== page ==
Our recent research shows that children are less likely to work in countries with more international trade. The negative association between trade and child labour holds even when considering only poor countries’ trade with high-income countries. It also holds up for trade in unskilled-labour intensive products. Quite simply, child labour is less prevalent in countries that trade more because countries that trade more are richer, and children work less in richer countries.
Income effects seem to outweigh the substitution effects when prices rise due to international trade. Their conclusions are worth keeping in mind:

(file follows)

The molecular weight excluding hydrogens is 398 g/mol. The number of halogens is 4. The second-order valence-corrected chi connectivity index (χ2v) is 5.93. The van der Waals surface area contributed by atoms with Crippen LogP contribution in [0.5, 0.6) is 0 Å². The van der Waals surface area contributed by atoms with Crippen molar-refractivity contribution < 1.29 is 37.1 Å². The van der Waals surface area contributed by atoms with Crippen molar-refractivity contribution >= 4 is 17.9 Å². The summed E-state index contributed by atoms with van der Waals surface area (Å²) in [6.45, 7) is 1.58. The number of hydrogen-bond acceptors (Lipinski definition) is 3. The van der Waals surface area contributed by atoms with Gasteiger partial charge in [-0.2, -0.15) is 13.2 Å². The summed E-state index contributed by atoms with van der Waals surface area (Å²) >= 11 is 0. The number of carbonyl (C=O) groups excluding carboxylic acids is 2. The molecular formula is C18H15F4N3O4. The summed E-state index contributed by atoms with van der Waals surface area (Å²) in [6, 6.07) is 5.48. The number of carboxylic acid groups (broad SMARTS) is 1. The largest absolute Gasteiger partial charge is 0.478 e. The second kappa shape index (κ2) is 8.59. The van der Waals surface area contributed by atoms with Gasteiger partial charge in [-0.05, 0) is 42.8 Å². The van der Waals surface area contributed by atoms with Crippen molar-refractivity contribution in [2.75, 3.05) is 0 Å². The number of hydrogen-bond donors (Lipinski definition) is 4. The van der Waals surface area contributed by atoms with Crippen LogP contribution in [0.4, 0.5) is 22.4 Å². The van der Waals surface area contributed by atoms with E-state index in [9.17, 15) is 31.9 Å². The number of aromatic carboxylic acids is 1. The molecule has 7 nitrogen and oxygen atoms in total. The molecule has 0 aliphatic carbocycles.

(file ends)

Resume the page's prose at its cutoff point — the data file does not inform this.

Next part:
Where does this research leave the concerned consumer? Stories of children engaged in export industries should be met with concern about why children hold those jobs. Before one boycotts a product with child labour content or supports punitive trade sanctions, one should ask whether these measures will make the child better off. Will boycotts or sanctions eliminate the reasons why children work? Thus far, most of the existing evidence suggests that eliminating sources of income will not make poor families better off. It will not change the circumstances that cause children to work.
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